Wednesday, October 2, 2019
The Pros and Cons of the Industrial Revolution :: American America History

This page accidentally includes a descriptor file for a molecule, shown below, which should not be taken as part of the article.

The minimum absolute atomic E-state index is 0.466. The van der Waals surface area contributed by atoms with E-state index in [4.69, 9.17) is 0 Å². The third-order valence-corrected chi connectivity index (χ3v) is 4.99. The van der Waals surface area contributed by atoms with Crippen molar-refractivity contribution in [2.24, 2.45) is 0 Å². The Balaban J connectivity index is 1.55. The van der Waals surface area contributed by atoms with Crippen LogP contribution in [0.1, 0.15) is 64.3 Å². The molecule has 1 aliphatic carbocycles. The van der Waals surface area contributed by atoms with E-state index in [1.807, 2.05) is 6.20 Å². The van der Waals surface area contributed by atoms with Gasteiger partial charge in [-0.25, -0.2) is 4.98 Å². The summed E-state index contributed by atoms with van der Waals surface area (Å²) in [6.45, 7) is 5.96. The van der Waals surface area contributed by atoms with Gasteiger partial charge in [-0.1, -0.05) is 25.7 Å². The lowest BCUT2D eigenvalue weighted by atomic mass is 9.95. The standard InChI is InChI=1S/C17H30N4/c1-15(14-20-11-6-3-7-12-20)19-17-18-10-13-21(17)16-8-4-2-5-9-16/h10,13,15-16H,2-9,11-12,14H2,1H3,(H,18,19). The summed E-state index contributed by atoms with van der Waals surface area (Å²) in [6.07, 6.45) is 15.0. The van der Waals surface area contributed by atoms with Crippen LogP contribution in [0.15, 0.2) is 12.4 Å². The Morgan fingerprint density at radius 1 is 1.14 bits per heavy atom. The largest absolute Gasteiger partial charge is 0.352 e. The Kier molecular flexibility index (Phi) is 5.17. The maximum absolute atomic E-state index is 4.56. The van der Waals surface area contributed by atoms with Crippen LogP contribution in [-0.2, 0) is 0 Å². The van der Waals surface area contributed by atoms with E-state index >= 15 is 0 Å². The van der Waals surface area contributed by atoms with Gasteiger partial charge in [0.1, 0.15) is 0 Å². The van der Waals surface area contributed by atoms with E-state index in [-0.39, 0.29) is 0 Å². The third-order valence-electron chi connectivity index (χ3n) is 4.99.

The Pros and Cons of the Industrial Revolution The Industrial Revolution was a period in history when mankind found innovative and efficient ways of producing goods, manufacturing services and creating new methods of transportation. This not only revolutionized the way the market system functioned, but also changed the way people perceived their status in society and what they required as basic necessities. However, the price that humanity was forced to pay for the emergence of the Industrial Revolution greatly outweighed the rewards that accompanied it. Prior to the Industrial Age, the Western European market operated on a simple "putting-out" system. The average producer was able to manufacture a product in the same area that he or she lived on and the demand for that product was usually set by a few local consumers. The process was easy and simple, provided that the product being created was always required by someone else. However, the invention of Machinery and all of its accompanying peripherals allowed producers to start manufacturing on a mass scale. With factories placed in central locations of the townships (known as centralization), the previous system was dismantled and categorized into steps. No longer would one person be required to build, market or transport their product since the new system introduced the art of specialization. Specialization allowed a person to perform a single task and guarantee them wages as a source of income. However, as wonderful as this might seem, this new system led to the emergence of a n working class (proletariat) and forced them to depend on market conditions in order to survive as producers. Although seemingly content at first, those who became employed by these factories were immediately subjected to deplorable conditions. Arnold Toynbee made a scholarly assessment of this new wave of socio-economic behavior and concluded that the working class is suffering due to a series of hardships that make their lives miserable. He cited low wages, long hours, unsafe conditions, no provisions for old age, a discipline determined by machine and whole families being left with a low income rate as being a recurring problem that exploited the integrity and efficiency of Industrialization. This subsequently led to a period of "depersonalization" which meant that the employer-employee relationship was deteriorating in exchange for this new system. No longer could a worker befriend his boss or maintain a stable friendship since the divisions between their market classes made this al most impossible. One relied on the other for subsistence and therefore this dependency gave the property owners an upper edge in terms of negotiating income and support.